Americans Tend To Stick To Their Stance On COVID-19 Vaccines

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by Tyler Durden
Monday, Aug 02, 2021 - 11:20 PM

As U.S. health officials and the Biden administration desperately try to kickstart the stalling rollout of COVID-19 vaccines in face of the highly contagious Delta variant, President Biden gave a speech on Thursday, where he once again urged Americans to get vaccinated and announced additional steps to encourage vaccination.

Source: Bloomberg

Echoing statements from the CDC and his chief medical advisor Dr. Anthony Fauci, Statista's Felix Richter notes that Biden referred to the current situation of rising infections as a “pandemic of the unvaccinated”, calling the fact that unvaccinated Americans are dying despite the availability of an effective vaccine “an American tragedy”. He went on to emphasize that getting vaccinated is not a political statement, nor is it a proper exercise of personal freedom. “With freedom comes responsibility,” Biden said. “Your decision to be unvaccinated impacts someone else. So, please, exercise responsible judgement. Get vaccinated — for yourself, for the people you love, for your country.”

Biden then urged employers to offer paid time off for workers to get themselves and family members vaccinated. He also called on local and state governments to offer a $100 cash bonus to those who get fully vaccinated, hoping that a little monetary incentive could at least sway those undecided on whether to get jabbed. Finally, stopping just short of a mask mandate for federal employees, he announced several inconveniences for unvaccinated federal workers, including a mask mandate, strict testing rules and being banned from work-related travel.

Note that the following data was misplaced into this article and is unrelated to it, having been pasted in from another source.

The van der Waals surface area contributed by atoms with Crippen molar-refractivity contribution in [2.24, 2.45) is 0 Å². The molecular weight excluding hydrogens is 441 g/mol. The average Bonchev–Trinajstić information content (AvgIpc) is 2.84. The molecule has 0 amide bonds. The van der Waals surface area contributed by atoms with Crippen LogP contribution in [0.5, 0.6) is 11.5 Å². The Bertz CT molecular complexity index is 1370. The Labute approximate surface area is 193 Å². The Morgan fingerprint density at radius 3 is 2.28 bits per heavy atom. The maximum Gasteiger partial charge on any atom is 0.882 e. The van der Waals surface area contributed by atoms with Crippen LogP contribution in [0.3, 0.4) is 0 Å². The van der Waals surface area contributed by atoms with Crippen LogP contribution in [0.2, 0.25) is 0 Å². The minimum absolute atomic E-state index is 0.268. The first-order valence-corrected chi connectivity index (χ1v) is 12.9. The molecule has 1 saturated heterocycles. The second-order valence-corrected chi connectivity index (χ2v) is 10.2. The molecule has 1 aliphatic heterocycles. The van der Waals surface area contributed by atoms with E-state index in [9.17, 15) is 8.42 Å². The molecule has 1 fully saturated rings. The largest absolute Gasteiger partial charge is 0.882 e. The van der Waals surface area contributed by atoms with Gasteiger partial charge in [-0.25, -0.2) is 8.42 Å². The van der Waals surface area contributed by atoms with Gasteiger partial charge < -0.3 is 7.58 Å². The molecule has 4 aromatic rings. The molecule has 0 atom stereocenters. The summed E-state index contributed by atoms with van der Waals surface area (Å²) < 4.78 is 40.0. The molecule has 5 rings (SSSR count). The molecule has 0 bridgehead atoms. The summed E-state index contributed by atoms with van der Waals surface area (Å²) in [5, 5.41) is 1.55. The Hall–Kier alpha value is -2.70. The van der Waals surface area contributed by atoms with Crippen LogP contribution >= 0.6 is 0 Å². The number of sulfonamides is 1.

As the following chart, based on findings from KFF’s COVID-19 Vaccine Monitor, suggests, Americans aren’t easily persuaded when it comes to their stance on COVID-19 vaccines.

Infographic: Americans Tend to Stick to Their Stance on COVID-19 Vaccines | Statista

You will find more infographics at Statista

Having circled back to a group of respondents originally surveyed in January, KFF found that two thirds of those who did not want to get a vaccination in January stand firm on their refusal to get jabbed, with another 9 percent wanting to wait and see.

Meanwhile 24 percent of those against the vaccine in January ended up with at least one dose in June, most of them convinced by family members or their employers. Of those who were keen to get vaccinated in January, 92 percent have received at least one dose by now, while another 3 percent plan to get it asap.